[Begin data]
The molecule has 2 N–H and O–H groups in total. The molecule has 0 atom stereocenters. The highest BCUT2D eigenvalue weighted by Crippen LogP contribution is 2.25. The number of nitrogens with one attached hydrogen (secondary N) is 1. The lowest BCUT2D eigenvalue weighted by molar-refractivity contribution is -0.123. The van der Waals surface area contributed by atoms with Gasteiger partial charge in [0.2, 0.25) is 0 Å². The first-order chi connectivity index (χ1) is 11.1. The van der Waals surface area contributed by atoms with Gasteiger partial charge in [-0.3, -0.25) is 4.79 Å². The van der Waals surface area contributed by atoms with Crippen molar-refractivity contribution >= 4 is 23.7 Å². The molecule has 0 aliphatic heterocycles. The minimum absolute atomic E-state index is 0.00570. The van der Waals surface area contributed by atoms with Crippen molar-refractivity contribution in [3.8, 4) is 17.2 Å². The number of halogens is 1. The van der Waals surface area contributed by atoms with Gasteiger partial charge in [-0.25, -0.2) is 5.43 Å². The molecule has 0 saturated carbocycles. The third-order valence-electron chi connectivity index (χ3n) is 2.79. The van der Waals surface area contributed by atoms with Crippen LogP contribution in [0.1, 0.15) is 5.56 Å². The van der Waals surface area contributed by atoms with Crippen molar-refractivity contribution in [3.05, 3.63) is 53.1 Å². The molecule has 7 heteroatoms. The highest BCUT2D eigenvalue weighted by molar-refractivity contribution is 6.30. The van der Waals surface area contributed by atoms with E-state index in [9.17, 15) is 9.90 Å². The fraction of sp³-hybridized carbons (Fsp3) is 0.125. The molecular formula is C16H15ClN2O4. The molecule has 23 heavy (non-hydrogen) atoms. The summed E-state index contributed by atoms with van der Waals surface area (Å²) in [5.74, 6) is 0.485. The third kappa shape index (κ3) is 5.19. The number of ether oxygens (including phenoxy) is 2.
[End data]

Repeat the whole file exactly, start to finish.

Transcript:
The molecule has 2 N–H and O–H groups in total. The molecule has 0 atom stereocenters. The highest BCUT2D eigenvalue weighted by Crippen LogP contribution is 2.25. The number of nitrogens with one attached hydrogen (secondary N) is 1. The lowest BCUT2D eigenvalue weighted by molar-refractivity contribution is -0.123. The van der Waals surface area contributed by atoms with Gasteiger partial charge in [0.2, 0.25) is 0 Å². The first-order chi connectivity index (χ1) is 11.1. The van der Waals surface area contributed by atoms with Gasteiger partial charge in [-0.3, -0.25) is 4.79 Å². The van der Waals surface area contributed by atoms with Crippen molar-refractivity contribution >= 4 is 23.7 Å². The molecule has 0 aliphatic heterocycles. The minimum absolute atomic E-state index is 0.00570. The van der Waals surface area contributed by atoms with Crippen molar-refractivity contribution in [3.8, 4) is 17.2 Å². The number of halogens is 1. The van der Waals surface area contributed by atoms with Gasteiger partial charge in [-0.25, -0.2) is 5.43 Å². The molecule has 0 saturated carbocycles. The third-order valence-electron chi connectivity index (χ3n) is 2.79. The van der Waals surface area contributed by atoms with Crippen LogP contribution in [0.1, 0.15) is 5.56 Å². The van der Waals surface area contributed by atoms with Crippen molar-refractivity contribution in [3.05, 3.63) is 53.1 Å². The molecule has 7 heteroatoms. The highest BCUT2D eigenvalue weighted by molar-refractivity contribution is 6.30. The van der Waals surface area contributed by atoms with E-state index in [9.17, 15) is 9.90 Å². The fraction of sp³-hybridized carbons (Fsp3) is 0.125. The molecular formula is C16H15ClN2O4. The molecule has 23 heavy (non-hydrogen) atoms. The summed E-state index contributed by atoms with van der Waals surface area (Å²) in [5.74, 6) is 0.485. The third kappa shape index (κ3) is 5.19. The number of ether oxygens (including phenoxy) is 2.